by RAY FLEMING “Wings on my back, I got horns on my head.
My fangs are sharp, and my eyes are red.
Not quite an angel, or the one that fell.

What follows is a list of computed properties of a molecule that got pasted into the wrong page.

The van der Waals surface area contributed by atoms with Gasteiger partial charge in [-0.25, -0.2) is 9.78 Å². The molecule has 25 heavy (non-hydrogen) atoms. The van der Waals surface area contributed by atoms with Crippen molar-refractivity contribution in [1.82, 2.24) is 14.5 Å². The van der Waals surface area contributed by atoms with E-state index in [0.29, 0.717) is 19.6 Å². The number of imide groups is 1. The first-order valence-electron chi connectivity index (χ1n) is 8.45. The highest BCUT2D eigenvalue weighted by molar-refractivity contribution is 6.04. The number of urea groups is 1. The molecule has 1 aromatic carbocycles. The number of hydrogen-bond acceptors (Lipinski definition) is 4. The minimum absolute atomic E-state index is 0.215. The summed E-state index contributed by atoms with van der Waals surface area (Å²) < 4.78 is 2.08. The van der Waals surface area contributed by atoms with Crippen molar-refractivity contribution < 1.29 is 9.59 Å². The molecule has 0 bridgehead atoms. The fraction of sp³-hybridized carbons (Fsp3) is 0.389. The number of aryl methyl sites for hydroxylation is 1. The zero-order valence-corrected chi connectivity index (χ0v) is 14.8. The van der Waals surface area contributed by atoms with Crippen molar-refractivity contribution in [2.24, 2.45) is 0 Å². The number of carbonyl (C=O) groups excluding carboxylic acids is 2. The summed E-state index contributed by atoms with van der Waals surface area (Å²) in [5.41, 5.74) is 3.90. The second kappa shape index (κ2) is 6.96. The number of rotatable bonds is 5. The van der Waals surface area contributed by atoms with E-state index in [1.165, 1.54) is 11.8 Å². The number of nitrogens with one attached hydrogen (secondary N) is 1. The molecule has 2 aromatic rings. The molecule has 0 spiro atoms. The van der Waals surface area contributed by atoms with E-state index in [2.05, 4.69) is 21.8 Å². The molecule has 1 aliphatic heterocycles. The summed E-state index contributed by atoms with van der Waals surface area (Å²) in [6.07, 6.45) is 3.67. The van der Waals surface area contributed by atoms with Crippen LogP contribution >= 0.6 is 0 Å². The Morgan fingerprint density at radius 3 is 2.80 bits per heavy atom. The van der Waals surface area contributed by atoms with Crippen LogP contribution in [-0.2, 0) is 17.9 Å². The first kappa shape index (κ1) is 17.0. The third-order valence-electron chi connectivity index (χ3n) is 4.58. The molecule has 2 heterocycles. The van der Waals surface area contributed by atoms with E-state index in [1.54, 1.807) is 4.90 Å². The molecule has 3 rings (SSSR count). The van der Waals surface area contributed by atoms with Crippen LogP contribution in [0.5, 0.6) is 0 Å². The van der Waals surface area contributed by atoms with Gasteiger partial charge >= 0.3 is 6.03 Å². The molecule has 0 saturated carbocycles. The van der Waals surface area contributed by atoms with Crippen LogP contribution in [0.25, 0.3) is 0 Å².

Now choose to join us, or go straight to hell.” With these immortal lines Lordi, the Finnish horror rock band won the Eurovision Song Contest from 21 other acts and in doing so notched 292 points, the highest score in Eurovision history. Tanja Karpela, the Finnish minister for culture said that Lordi's victory “showed that Finnish music could be successful abroad.” Quite so, minister, as has the music of Sibelius for the past century. The Eurovision Song Contest has become a caricature of itself. The only pleasure left in watching it is to catch Terry Wogan's barbed comments. Did I really hear him say of the German TV presenter, “Who d'you think you are, Lord Haw-Haw?” Thinking over the whole event and its outcome I suspect that the runaway victory for the monsters from the far north should be taken as a sign that people have had quite enough of the pretentious and phoney show and would be quite happy to see it brought to an end now that it's reached 50. It is no longer a song contest. If I had been the French or Irish competing with well-crafted ballads I would have wondered why I was bothering if grunts and groans and animal costumes could win the day.